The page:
Here's a short extract from a novel I read recently. Ignore the lack of capital letters and speech marks. You'll understand why if you read it - and I hope you do. All you need to know for the moment is that a young farm girl has gone to work as a maid at the vicarage and is talking to the vicar's wife. It's her first day.
i'm used to being busy.
then we shall have to find you things to do. what time is it?
i don't know.
the clock is there.
i don't read clocks, mrs.
you never learned?
ain't much use for them down there.
then how on earth do you know what time it is?
we get up when it's light, go to bed when it's dark. animals don't have clocks and they seem to manage.
i see. and when do you eat?
when your guts rumble so loud you ain't got no choice. either that or when mother calls you in and says grub's up.
you laughing at me?
no. i like the way you speak.
well that's a relief cos i ain't about to change.
Isn't that delicious? So simple, so effective and so rich. We can see this girl, her impoverished life, the clear and candid nature, her naivety but also her intelligence. We can also see the vicar's wife, a middle class lady, ignorant of the working class, but kind and friendly. You forget you're reading a novel when you read this. And anyone who says that historical fiction is full of clunky reasarch and archaic dialogue should read it.
Your characters, whether historical, contemporary or futuristic, should leap from the page even without any dialogue at all (although I wouldn't recommend it.) But getting your characters' voices right is only one aspect of voice. You, as an author need a clear voice too. It's what makes you you as you write. It's what makes one author 'sound' different from another and how we can often identify an author by reading a passage blind.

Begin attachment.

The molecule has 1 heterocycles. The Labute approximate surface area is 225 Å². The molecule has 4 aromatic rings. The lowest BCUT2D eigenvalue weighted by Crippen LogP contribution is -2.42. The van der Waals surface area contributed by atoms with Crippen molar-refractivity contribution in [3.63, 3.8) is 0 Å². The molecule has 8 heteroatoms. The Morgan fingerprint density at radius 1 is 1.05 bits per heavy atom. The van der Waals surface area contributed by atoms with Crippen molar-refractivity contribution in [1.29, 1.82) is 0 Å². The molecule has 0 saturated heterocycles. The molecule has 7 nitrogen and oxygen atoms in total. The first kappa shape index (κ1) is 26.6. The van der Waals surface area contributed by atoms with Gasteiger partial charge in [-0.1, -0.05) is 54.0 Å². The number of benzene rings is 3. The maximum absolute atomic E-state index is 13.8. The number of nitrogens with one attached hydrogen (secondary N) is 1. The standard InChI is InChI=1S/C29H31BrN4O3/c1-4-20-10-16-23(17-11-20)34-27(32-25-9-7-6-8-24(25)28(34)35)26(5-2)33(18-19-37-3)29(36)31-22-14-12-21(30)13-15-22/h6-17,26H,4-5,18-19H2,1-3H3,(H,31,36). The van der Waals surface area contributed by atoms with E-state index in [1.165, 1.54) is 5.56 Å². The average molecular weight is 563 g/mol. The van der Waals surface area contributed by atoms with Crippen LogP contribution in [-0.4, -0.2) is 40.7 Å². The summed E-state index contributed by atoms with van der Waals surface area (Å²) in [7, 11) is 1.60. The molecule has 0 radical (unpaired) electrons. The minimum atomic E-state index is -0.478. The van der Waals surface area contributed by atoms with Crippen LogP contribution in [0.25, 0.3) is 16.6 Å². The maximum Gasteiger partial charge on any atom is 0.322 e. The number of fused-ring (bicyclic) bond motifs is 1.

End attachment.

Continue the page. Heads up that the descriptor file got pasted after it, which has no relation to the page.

Of course, most of us are not well established enough (or established at all) to have a recognisable voice. So what do agents and editors mean when they say they're looking for the writer's voice? Well, they mean writing that firstly holds their interest; that's clear, authoritative, confident and knows exactly where it's going. It doesn't drone on and on with reams of dull narrative. It's a writer who knows how to use repetition so it isn't annoyingly.repetitive. It's a writer who knows the rules and when to break them. In essence, voice shows a writer who is in command.
Such a writer draws you on so you're not reading the writing but reading the story. Of course it's flipping difficult. That's why I struggle and so do most of us. And even though writing like that I quoted above is way out of my league, my envy is neither negative nor corrosive. It's sheer admiration and something I aspire to daily.
And the novel? The Colour of Milk by Nell Leyshon.
It is a small (in size only) book and can be read in one sitting. It'll take you a lot longer to get it out of your mind. Trust me.